Teaching Shakespeare!

A Folger Education Blog

Posts Categorized: Tales-from-the-classroom

Teacher Tuesday: Picking a Play

We know that Shakespeare wrote at least 37 plays – though not all of them are taught in our classrooms. We love teaching the recognizable and easily-found Hamlet, Midsummer, Othello, and Macbeth, but there are so many to choose from if you have the time and the inclination to dig deeper. In this week’s Teacher to Teacher videos,… Continue Reading »


Teacher Tuesday: Teaching with Tech

The amount of new technology springing up around us can be dizzying, especially when our students are picking it up so quickly. Much of their daily life is conducted online – so how can our classrooms extend into that area of their life? In these Teacher to Teacher Videos, we’re highlighting some ways teachers are… Continue Reading »


Just Say Yes

~by Jessica Lander On the grass behind the theater – once a fire station – two teenagers embraced each other and slow-danced.  They wore sheepish grins as they took each other’s hands, swaying and revolving to the music.  Iron & Wine and Graffiti6 and Elliot Smith floated from my portable speakers.  Curious dog walkers with… Continue Reading »


Grammatical Flourishes with Shakespeare

~by Emily DenBleyker I am not a teacher. I dropped my education major my first semester of college, and I have never looked back. And yet, somehow, in the funny way that life seems to happen to us, I ended up scheduled to teach a writing class for 8-10 year-olds at the day camp where… Continue Reading »


Plays of Preference

I was speaking with Folger Theatre’s resident Dramaturg, Michele Osherow, this morning as she prepared for an on-camera interview. While catching up, I mentioned that my husband would be working on a performance of Measure for Measure during his first year of graduate school – one of my least favorite plays. Michele replied that Measure for Measure is… Continue Reading »


Shakespeare for Everyone: Working with Students with Severe Disabilities

~by Christopher Shamburg, New Jersey City University Shakespeare can be a powerful tool for the cognitive, emotional, social, and linguistic development of all kids. I saw this phenomenon when working with the students of A. Harry Moore School in Jersey City, a comprehensive school for students ages 3-21 with severe medical, physical, and cognitive disabilities…. Continue Reading »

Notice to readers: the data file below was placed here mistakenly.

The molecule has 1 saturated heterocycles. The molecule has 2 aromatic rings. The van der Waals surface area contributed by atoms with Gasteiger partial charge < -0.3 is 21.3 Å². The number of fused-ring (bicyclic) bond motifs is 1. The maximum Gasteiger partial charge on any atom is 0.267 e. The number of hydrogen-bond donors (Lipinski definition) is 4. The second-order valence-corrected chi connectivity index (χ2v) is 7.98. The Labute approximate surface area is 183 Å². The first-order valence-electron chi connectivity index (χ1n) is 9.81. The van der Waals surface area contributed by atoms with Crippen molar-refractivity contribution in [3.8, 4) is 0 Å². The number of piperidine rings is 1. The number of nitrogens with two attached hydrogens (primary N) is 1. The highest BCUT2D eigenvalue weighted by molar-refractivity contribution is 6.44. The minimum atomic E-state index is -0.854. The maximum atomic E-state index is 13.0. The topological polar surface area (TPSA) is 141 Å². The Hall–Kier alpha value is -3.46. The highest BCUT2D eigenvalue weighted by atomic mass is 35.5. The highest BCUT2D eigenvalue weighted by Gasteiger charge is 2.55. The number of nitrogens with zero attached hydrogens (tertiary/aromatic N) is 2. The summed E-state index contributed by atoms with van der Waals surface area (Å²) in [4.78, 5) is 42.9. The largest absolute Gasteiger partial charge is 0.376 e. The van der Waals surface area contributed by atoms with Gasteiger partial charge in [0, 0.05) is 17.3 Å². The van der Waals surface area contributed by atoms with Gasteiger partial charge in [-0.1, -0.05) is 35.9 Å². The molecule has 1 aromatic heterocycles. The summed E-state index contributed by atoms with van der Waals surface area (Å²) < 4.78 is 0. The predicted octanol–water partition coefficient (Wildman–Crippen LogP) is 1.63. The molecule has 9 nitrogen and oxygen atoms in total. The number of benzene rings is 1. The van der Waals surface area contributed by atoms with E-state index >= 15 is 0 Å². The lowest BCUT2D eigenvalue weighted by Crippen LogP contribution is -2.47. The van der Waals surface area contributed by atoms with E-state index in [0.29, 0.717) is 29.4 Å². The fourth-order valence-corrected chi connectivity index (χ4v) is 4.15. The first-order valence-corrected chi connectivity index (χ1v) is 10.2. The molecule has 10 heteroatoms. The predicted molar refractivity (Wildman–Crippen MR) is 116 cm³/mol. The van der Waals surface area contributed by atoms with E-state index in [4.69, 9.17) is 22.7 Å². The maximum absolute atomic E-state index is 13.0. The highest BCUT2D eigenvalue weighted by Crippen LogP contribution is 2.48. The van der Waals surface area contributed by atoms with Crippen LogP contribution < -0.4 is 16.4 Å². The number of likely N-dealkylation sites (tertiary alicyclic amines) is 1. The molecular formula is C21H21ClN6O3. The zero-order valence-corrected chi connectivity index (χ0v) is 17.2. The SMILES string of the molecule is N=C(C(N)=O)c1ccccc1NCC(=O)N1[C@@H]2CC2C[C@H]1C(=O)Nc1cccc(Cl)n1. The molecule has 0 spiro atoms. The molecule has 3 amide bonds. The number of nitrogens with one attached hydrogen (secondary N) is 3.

6th-Grade Puppeteers Meet Master Shakespeare

~by Susan Lucille Davis Some decades ago, the little girl I used to be sat on her bed and listened intently, enthralled by the words that came from her sister’s mouth as she read her homework aloud.  “Double, double, toil and trouble…” Listening to the magic of those words ultimately led me to become a… Continue Reading »


Shakespeare: Gateway Literature

~by Holly Rodgers The benefit of exposing students to Shakespeare is paramount to establishing strong literary foundations in the classroom, for all learners, regardless of age and academic abilities.  While I could give testimony of the many advantages to be gained by doing so, I would like to focus on one in particular, the ability… Continue Reading »


Action is Eloquence

~ by Danette Long I recently had the pleasure of working with 20 pre-service English teachers at Montana State University in beautiful Bozeman, MT.  My purpose for working with the students was to discuss methods for teaching Shakespeare in secondary education.  I should begin by saying that this is a topic near and dear to… Continue Reading »


All the World’s a Stage

~by Jessica Lander (re-printed with permission) How does one translate “All the World’s A Stage” into the ancient language of Khmer? Once again I have found myself teaching Shakespeare in an unusual environment.  Last year in Boston, I explored the elements of the story with 6th graders and probed the emotional transformation of the bard’s characters… Continue Reading »


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